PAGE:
Four talks by controversial US Catholic preacher Jason Evert this week have been cancelled after concerns were raised about his views on homosexuality and contraception.
Mr Evert is founder of the Chastity Project, which promotes chastity among young people. In his book 'Pure Manhood' Mr Evert wrote that "the homosexual act is disordered, much like contraceptive sex between heterosexuals. Both acts are directed against God's natural purpose for sex - babies and bonding."
He added: “Even if a person does not believe in God, he cannot argue with nature. For example, the life expectancy of homosexual men is half that of heterosexual men. Furthermore, imagine what would happen if all people with same-sex attractions were placed in their own country. It would be empty in a century, because bodies of the same gender are not made to receive each other.”
According to the original schedule for his first visit to Ireland, Mr Evert was to speak to students at two Dublin schools - Blackrock College and Sandyford's Rosemont secondary school - on Wednesday, and at the Tower Hotel in Waterford city on Thursday. These have been cancelled.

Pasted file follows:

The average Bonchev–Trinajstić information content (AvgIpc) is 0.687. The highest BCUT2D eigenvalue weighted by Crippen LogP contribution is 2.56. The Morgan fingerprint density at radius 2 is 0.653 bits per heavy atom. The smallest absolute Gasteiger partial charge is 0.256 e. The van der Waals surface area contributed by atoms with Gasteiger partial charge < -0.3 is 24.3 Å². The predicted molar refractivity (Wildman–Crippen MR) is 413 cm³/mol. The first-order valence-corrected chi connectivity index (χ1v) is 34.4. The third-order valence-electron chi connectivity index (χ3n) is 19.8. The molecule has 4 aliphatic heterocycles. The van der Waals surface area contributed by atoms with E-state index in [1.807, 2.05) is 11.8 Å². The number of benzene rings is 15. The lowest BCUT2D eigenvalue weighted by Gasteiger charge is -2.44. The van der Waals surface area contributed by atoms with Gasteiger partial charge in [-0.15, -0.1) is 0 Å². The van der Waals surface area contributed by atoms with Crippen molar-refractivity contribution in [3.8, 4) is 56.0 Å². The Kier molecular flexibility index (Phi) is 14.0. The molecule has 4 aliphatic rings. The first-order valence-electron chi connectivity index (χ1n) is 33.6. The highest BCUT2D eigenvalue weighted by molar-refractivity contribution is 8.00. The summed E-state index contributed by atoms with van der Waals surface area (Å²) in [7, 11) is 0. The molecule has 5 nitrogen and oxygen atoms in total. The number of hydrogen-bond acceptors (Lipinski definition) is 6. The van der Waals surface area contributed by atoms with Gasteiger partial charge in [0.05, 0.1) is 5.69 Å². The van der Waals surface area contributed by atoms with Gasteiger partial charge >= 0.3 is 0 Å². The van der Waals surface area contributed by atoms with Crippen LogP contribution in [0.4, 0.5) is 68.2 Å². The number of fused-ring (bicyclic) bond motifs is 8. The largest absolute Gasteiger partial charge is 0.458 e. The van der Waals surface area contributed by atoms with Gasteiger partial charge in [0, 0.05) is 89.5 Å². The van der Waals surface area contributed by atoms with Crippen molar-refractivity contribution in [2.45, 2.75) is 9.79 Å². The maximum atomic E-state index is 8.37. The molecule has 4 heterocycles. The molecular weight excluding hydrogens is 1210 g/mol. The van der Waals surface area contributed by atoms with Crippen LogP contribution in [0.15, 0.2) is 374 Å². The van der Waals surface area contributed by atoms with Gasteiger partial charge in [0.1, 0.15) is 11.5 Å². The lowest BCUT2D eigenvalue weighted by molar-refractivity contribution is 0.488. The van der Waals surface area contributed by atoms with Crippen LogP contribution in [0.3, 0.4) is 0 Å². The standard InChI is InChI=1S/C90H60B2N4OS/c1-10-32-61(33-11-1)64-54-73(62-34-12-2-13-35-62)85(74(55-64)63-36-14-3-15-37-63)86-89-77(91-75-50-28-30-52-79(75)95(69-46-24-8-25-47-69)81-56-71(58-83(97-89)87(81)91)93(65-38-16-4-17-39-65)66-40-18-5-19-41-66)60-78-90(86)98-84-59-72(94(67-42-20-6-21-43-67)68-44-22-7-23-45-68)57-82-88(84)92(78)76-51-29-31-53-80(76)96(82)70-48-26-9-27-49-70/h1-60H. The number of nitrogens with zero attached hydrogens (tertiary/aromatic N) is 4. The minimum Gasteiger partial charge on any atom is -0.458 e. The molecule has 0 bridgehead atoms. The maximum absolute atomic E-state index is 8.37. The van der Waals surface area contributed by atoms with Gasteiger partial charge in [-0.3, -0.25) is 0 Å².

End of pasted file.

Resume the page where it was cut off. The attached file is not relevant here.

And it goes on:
It was planned that he would speak at an ‘Incite 2020’ student retreat event in University College Dublin between Thursday and Saturday next but a spokeswoman for the university said it had been decided to cancel his talk there.
His talks at the Our Lady Queen of Peace church on Dublin's Merrion Road will go ahead next Wednesday evening, as will his address at the Holy Family Mission in Waterford on Thursday. The latter was set up by the Catholic diocese of Waterford and Lismore in 2016 aimed at young Catholics between 18 and 35.
Our Lady Queen of Peace is the only Catholic parish in Dublin run by priests of the conservative Opus Dei congregation while Bishop of Waterford and Lismore Phonsie Cullinan is understood to be the only Irish bishop who is a member of Opus Dei.
The UCD LGBT Society had called on the university authorities to stop Mr Evert from speaking, saying in a statement that his proposed visit to the university was “putting the safety of UCD’s LGBTQ+ community at risk” and his words could have “lasting and damaging effects on the mental wellbeing of LGHBTQ+ students.”
In a statement posted on Twitter, the society said Mr Evert’s preaching has direct negative repercussions on all that our university stands for. His ideology and printed work continuously spread hate by insisting that “homosexuality is a disorder.”
After the event was cancelled, the group thanked “everyone for their support and solidarity in this matter”.